My inability to look away from Torbjørn Rødland’s photographs feels like prurience. Many make me uncomfortable, yet I linger over them. His images are slick, controlled and exactingly composed, but also outlandish and uncanny. As ‘Sasquatch Century’, this survey of two decades of the Norwegian artist’s output made clear, Rødland has always been an exemplary analogue technician. What has developed over time is his talent for conveying textures, devising peculiar juxtapositions and revealing the underside of desire – qualities that evoke conflicted responses like mine.
Rødland’s photographs often include people, yet they’re not exactly portraits. Few of his human subjects look directly at the camera and most are in bizarre poses or circumstances. In The Measure (2010–13), a shirtless, mop-haired blonde boy sits patiently inside a dog cage, his hands clasped on his lap. A muscular black man with his head bowed likewise has Folded Hands (2012), yet the tight black briefs that encircle his wrists contradict the piety of his gesture; they’re all he wears. In an untitled photograph dated 2009–13, a naked young woman in a forest wears socks and shoes over her wrists and hands. Bending forward, her four limbs akimbo and her head tucked behind one arm, she looks like a hairless fawn struggling to right itself.
Rødland’s photographs of objects are, likewise, not quite still lifes. In one image, several oranges are coated with fine, sandy-blonde hair. The title, Trichotillomania (2010–11), names the disorder that compels people to pull out their hair. In another recent photograph, Napkins (2011–12), six crumpled napkins have ineffectually wiped up chocolate syrup poured on stone tiles. Incongruously, downy white feathers stick to the liquid. The abject elements in both pictures suggest anxiety or pain just beyond the frame.
There’s something ‘wrong’ with all of these photographs, which capture or create scenes most of us would not find picture-worthy, yet each is beautifully staged and shot. Similarly, the installation decisions, which the artist made together with curator Milena Hoegsberg, appeared odd at first but were patiently worked-through. The white and mint-green walls came together at strange angles; the photographs were hung lower than is typical; small black and white pictures punctuated the larger colour prints. Though the show forwent chronology and thematic groupings, its unusual atmosphere proved a carefully plotted corollary to Rødland’s art.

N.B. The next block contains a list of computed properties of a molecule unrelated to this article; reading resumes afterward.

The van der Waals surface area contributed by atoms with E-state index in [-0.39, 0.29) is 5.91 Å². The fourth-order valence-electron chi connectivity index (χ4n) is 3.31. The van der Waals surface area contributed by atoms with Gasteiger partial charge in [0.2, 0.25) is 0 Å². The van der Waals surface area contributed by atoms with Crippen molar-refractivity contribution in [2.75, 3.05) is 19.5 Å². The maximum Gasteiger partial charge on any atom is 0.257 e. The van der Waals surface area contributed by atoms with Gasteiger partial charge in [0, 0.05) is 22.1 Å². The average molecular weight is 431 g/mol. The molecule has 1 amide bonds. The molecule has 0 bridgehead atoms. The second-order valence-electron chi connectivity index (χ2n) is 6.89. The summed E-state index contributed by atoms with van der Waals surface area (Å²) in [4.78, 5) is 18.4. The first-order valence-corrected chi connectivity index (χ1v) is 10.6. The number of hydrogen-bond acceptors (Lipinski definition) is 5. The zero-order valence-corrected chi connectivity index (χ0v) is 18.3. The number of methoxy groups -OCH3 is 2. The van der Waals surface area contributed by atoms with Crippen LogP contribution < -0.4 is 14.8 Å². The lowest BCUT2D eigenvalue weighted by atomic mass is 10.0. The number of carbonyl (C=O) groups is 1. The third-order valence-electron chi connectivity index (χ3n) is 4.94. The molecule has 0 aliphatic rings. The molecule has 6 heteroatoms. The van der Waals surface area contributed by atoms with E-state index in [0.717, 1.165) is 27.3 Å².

One challenge seems to be that most viewers think about pictures, whereas Rødland seems to think through them. He uses the camera to resolve questions no one else would imagine asking. Some are practical, having to do with achieving certain qualities of light or ensuring a remarkable depth of focus. Some are sensorial: how can a flat, texture-free surface create physical empathy, phantom sensations? What sets Rødland apart from other contemporary photographers who skirt the edge of propriety is his professed lack of irony. Don’t mistake this for a lack of sophistication. Rather, it’s a deliberate reaction to postmodern predecessors and to the hollow criticality of contemporaries using tired strategies.
As Rødland has said: it’s harder today ‘to come to terms with the complexity in a photographer’s approach to a breathing world of beauty, life and consumption’. His most captivating photographs use conventions like genre to explore what sensations the camera can convey. Some of his best images meld portrait and still life. In them, he treats bodies like objects, cropping them to render his subjects unidentifiable. What’s left – a woman’s toes encased in gelatinous-looking ice; a forearm entwined with an octopus tentacle – are like undiagnosed fetishes. We can’t be sure that what’s wrong with these photographs might not dwell within us, too.